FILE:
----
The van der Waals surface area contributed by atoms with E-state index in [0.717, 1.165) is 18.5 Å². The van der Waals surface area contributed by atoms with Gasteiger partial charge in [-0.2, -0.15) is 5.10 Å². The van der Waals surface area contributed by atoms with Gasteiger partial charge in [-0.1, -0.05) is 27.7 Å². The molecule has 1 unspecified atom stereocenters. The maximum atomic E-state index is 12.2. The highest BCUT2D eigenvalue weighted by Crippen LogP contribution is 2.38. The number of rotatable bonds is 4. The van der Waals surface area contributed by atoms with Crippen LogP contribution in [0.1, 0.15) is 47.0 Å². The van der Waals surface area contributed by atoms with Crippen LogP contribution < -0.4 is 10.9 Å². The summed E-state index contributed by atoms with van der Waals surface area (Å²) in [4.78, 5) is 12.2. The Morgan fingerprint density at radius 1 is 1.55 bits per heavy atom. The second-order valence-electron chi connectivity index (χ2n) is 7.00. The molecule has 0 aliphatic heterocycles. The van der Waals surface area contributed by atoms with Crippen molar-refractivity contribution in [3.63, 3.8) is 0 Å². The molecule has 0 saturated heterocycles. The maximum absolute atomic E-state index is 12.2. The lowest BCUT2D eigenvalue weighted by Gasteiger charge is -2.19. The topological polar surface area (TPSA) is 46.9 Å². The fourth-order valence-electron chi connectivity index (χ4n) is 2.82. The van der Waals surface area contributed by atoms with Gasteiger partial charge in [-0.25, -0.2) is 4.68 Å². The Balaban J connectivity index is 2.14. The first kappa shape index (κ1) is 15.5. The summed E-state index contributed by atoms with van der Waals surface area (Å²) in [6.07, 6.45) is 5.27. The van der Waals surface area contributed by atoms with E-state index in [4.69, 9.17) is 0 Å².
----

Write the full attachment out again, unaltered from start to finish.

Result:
The van der Waals surface area contributed by atoms with E-state index in [0.717, 1.165) is 18.5 Å². The van der Waals surface area contributed by atoms with Gasteiger partial charge in [-0.2, -0.15) is 5.10 Å². The van der Waals surface area contributed by atoms with Gasteiger partial charge in [-0.1, -0.05) is 27.7 Å². The molecule has 1 unspecified atom stereocenters. The maximum atomic E-state index is 12.2. The highest BCUT2D eigenvalue weighted by Crippen LogP contribution is 2.38. The number of rotatable bonds is 4. The van der Waals surface area contributed by atoms with Crippen LogP contribution in [0.1, 0.15) is 47.0 Å². The van der Waals surface area contributed by atoms with Crippen LogP contribution < -0.4 is 10.9 Å². The summed E-state index contributed by atoms with van der Waals surface area (Å²) in [4.78, 5) is 12.2. The Morgan fingerprint density at radius 1 is 1.55 bits per heavy atom. The second-order valence-electron chi connectivity index (χ2n) is 7.00. The molecule has 0 aliphatic heterocycles. The van der Waals surface area contributed by atoms with Crippen molar-refractivity contribution in [3.63, 3.8) is 0 Å². The molecule has 0 saturated heterocycles. The maximum absolute atomic E-state index is 12.2. The lowest BCUT2D eigenvalue weighted by Gasteiger charge is -2.19. The topological polar surface area (TPSA) is 46.9 Å². The fourth-order valence-electron chi connectivity index (χ4n) is 2.82. The van der Waals surface area contributed by atoms with Gasteiger partial charge in [-0.25, -0.2) is 4.68 Å². The Balaban J connectivity index is 2.14. The first kappa shape index (κ1) is 15.5. The summed E-state index contributed by atoms with van der Waals surface area (Å²) in [6.07, 6.45) is 5.27. The van der Waals surface area contributed by atoms with E-state index in [4.69, 9.17) is 0 Å².